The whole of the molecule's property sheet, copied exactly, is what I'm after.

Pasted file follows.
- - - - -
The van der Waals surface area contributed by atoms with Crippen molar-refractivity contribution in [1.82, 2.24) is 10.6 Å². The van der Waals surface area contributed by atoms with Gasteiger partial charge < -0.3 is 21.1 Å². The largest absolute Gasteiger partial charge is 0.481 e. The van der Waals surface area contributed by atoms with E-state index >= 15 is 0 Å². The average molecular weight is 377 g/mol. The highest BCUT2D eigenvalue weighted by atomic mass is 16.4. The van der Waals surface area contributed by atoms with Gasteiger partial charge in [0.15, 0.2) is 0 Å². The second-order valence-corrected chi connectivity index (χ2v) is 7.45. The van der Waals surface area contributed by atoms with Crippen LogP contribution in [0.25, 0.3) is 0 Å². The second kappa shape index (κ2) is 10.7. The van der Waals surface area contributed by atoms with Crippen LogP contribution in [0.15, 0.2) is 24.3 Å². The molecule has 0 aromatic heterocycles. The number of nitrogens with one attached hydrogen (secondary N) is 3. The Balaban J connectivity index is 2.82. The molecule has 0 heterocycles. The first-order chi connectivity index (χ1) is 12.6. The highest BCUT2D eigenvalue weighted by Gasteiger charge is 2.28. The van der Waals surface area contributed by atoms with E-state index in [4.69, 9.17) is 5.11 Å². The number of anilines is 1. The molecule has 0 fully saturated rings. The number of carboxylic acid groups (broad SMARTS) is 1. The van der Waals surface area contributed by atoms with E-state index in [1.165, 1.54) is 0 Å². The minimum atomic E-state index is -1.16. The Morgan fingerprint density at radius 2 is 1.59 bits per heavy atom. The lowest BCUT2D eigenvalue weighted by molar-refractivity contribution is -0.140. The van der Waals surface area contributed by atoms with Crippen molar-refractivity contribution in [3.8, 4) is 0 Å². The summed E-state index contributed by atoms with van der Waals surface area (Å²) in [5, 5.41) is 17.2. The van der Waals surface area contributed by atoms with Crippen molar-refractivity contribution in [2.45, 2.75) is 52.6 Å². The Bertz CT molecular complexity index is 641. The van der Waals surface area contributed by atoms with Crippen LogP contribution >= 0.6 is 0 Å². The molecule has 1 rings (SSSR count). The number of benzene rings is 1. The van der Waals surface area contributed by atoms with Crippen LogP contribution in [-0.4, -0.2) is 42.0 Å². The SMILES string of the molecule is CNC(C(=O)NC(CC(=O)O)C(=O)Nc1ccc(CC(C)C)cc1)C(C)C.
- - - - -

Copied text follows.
The van der Waals surface area contributed by atoms with Crippen molar-refractivity contribution in [1.82, 2.24) is 10.6 Å². The van der Waals surface area contributed by atoms with Gasteiger partial charge < -0.3 is 21.1 Å². The largest absolute Gasteiger partial charge is 0.481 e. The van der Waals surface area contributed by atoms with E-state index >= 15 is 0 Å². The average molecular weight is 377 g/mol. The highest BCUT2D eigenvalue weighted by atomic mass is 16.4. The van der Waals surface area contributed by atoms with Gasteiger partial charge in [0.15, 0.2) is 0 Å². The second-order valence-corrected chi connectivity index (χ2v) is 7.45. The van der Waals surface area contributed by atoms with Crippen LogP contribution in [0.25, 0.3) is 0 Å². The second kappa shape index (κ2) is 10.7. The van der Waals surface area contributed by atoms with Crippen LogP contribution in [0.15, 0.2) is 24.3 Å². The molecule has 0 aromatic heterocycles. The number of nitrogens with one attached hydrogen (secondary N) is 3. The Balaban J connectivity index is 2.82. The molecule has 0 heterocycles. The first-order chi connectivity index (χ1) is 12.6. The highest BCUT2D eigenvalue weighted by Gasteiger charge is 2.28. The van der Waals surface area contributed by atoms with E-state index in [4.69, 9.17) is 5.11 Å². The number of anilines is 1. The molecule has 0 fully saturated rings. The number of carboxylic acid groups (broad SMARTS) is 1. The van der Waals surface area contributed by atoms with E-state index in [1.165, 1.54) is 0 Å². The minimum atomic E-state index is -1.16. The Morgan fingerprint density at radius 2 is 1.59 bits per heavy atom. The lowest BCUT2D eigenvalue weighted by molar-refractivity contribution is -0.140. The van der Waals surface area contributed by atoms with Crippen molar-refractivity contribution in [3.8, 4) is 0 Å². The summed E-state index contributed by atoms with van der Waals surface area (Å²) in [5, 5.41) is 17.2. The van der Waals surface area contributed by atoms with Crippen molar-refractivity contribution in [2.45, 2.75) is 52.6 Å². The Bertz CT molecular complexity index is 641. The van der Waals surface area contributed by atoms with Crippen LogP contribution >= 0.6 is 0 Å². The molecule has 1 rings (SSSR count). The number of benzene rings is 1. The van der Waals surface area contributed by atoms with Crippen LogP contribution in [-0.4, -0.2) is 42.0 Å². The SMILES string of the molecule is CNC(C(=O)NC(CC(=O)O)C(=O)Nc1ccc(CC(C)C)cc1)C(C)C.